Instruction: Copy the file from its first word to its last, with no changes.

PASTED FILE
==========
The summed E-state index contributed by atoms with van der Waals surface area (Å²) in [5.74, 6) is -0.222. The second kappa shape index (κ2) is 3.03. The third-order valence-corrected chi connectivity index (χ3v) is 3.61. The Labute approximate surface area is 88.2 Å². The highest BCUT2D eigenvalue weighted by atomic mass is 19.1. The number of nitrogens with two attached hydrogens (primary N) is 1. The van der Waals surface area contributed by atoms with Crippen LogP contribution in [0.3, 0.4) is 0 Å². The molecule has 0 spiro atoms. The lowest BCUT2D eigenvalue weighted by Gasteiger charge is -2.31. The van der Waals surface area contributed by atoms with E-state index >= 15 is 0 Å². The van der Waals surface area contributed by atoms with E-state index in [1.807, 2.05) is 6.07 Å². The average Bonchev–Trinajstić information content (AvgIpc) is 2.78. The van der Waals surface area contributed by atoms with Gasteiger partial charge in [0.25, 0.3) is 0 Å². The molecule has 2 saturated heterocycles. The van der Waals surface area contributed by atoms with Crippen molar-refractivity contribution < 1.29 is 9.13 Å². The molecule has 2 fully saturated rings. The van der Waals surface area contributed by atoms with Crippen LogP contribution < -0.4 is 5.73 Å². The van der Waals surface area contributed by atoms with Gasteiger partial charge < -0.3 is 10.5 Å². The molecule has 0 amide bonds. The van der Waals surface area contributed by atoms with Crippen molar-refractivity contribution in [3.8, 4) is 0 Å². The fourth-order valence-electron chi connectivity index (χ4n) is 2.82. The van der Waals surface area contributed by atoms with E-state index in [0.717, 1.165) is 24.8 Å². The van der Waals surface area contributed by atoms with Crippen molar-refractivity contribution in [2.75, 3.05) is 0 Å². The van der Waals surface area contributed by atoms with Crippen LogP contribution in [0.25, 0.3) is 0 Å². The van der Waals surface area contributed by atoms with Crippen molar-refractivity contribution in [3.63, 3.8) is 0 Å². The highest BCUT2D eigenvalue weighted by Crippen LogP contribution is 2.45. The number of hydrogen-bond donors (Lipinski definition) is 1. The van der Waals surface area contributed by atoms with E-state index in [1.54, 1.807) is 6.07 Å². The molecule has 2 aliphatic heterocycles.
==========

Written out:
The summed E-state index contributed by atoms with van der Waals surface area (Å²) in [5.74, 6) is -0.222. The second kappa shape index (κ2) is 3.03. The third-order valence-corrected chi connectivity index (χ3v) is 3.61. The Labute approximate surface area is 88.2 Å². The highest BCUT2D eigenvalue weighted by atomic mass is 19.1. The number of nitrogens with two attached hydrogens (primary N) is 1. The van der Waals surface area contributed by atoms with Crippen LogP contribution in [0.3, 0.4) is 0 Å². The molecule has 0 spiro atoms. The lowest BCUT2D eigenvalue weighted by Gasteiger charge is -2.31. The van der Waals surface area contributed by atoms with E-state index >= 15 is 0 Å². The van der Waals surface area contributed by atoms with E-state index in [1.807, 2.05) is 6.07 Å². The average Bonchev–Trinajstić information content (AvgIpc) is 2.78. The van der Waals surface area contributed by atoms with Gasteiger partial charge in [0.25, 0.3) is 0 Å². The molecule has 2 saturated heterocycles. The van der Waals surface area contributed by atoms with Crippen molar-refractivity contribution < 1.29 is 9.13 Å². The molecule has 2 fully saturated rings. The van der Waals surface area contributed by atoms with Crippen LogP contribution < -0.4 is 5.73 Å². The van der Waals surface area contributed by atoms with Gasteiger partial charge < -0.3 is 10.5 Å². The molecule has 0 amide bonds. The van der Waals surface area contributed by atoms with Crippen molar-refractivity contribution in [3.8, 4) is 0 Å². The fourth-order valence-electron chi connectivity index (χ4n) is 2.82. The van der Waals surface area contributed by atoms with E-state index in [0.717, 1.165) is 24.8 Å². The van der Waals surface area contributed by atoms with Crippen molar-refractivity contribution in [2.75, 3.05) is 0 Å². The van der Waals surface area contributed by atoms with Crippen LogP contribution in [0.25, 0.3) is 0 Å². The van der Waals surface area contributed by atoms with Crippen molar-refractivity contribution in [3.63, 3.8) is 0 Å². The highest BCUT2D eigenvalue weighted by Crippen LogP contribution is 2.45. The number of hydrogen-bond donors (Lipinski definition) is 1. The van der Waals surface area contributed by atoms with E-state index in [1.54, 1.807) is 6.07 Å². The molecule has 2 aliphatic heterocycles.